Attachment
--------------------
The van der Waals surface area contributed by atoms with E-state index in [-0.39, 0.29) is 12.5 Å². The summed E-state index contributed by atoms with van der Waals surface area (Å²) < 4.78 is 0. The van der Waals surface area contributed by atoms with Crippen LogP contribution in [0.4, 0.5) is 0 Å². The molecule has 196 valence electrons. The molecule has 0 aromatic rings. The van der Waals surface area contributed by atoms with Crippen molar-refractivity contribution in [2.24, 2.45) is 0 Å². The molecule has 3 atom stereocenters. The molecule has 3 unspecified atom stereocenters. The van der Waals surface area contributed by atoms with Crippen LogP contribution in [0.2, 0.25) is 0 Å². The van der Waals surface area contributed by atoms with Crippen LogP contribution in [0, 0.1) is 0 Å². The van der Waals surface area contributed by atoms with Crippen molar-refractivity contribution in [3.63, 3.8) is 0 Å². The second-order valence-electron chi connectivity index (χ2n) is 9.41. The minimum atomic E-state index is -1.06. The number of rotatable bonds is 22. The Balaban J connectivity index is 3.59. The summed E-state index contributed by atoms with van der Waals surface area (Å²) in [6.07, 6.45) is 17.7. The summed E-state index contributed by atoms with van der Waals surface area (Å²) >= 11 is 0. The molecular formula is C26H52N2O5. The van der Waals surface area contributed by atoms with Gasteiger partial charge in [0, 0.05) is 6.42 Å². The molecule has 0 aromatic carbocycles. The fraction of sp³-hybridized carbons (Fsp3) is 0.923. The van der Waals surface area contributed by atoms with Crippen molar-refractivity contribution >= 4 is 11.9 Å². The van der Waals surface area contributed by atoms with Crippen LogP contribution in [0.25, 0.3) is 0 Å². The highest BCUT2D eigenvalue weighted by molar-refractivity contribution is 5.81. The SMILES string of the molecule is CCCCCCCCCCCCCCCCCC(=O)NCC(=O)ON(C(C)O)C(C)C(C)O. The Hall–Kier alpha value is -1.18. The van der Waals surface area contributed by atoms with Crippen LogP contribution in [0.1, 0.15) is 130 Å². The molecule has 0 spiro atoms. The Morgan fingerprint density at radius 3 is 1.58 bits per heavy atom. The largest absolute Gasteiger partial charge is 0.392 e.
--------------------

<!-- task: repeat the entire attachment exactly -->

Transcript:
The van der Waals surface area contributed by atoms with E-state index in [-0.39, 0.29) is 12.5 Å². The summed E-state index contributed by atoms with van der Waals surface area (Å²) < 4.78 is 0. The van der Waals surface area contributed by atoms with Crippen LogP contribution in [0.4, 0.5) is 0 Å². The molecule has 196 valence electrons. The molecule has 0 aromatic rings. The van der Waals surface area contributed by atoms with Crippen molar-refractivity contribution in [2.24, 2.45) is 0 Å². The molecule has 3 atom stereocenters. The molecule has 3 unspecified atom stereocenters. The van der Waals surface area contributed by atoms with Crippen LogP contribution in [0.2, 0.25) is 0 Å². The van der Waals surface area contributed by atoms with Crippen LogP contribution in [0, 0.1) is 0 Å². The van der Waals surface area contributed by atoms with Crippen molar-refractivity contribution in [3.63, 3.8) is 0 Å². The second-order valence-electron chi connectivity index (χ2n) is 9.41. The minimum atomic E-state index is -1.06. The number of rotatable bonds is 22. The Balaban J connectivity index is 3.59. The summed E-state index contributed by atoms with van der Waals surface area (Å²) in [6.07, 6.45) is 17.7. The summed E-state index contributed by atoms with van der Waals surface area (Å²) >= 11 is 0. The molecular formula is C26H52N2O5. The van der Waals surface area contributed by atoms with Gasteiger partial charge in [0, 0.05) is 6.42 Å². The molecule has 0 aromatic carbocycles. The fraction of sp³-hybridized carbons (Fsp3) is 0.923. The van der Waals surface area contributed by atoms with Crippen molar-refractivity contribution >= 4 is 11.9 Å². The van der Waals surface area contributed by atoms with Crippen LogP contribution in [0.25, 0.3) is 0 Å². The highest BCUT2D eigenvalue weighted by molar-refractivity contribution is 5.81. The SMILES string of the molecule is CCCCCCCCCCCCCCCCCC(=O)NCC(=O)ON(C(C)O)C(C)C(C)O. The Hall–Kier alpha value is -1.18. The van der Waals surface area contributed by atoms with Crippen LogP contribution in [0.1, 0.15) is 130 Å². The molecule has 0 spiro atoms. The Morgan fingerprint density at radius 3 is 1.58 bits per heavy atom. The largest absolute Gasteiger partial charge is 0.392 e.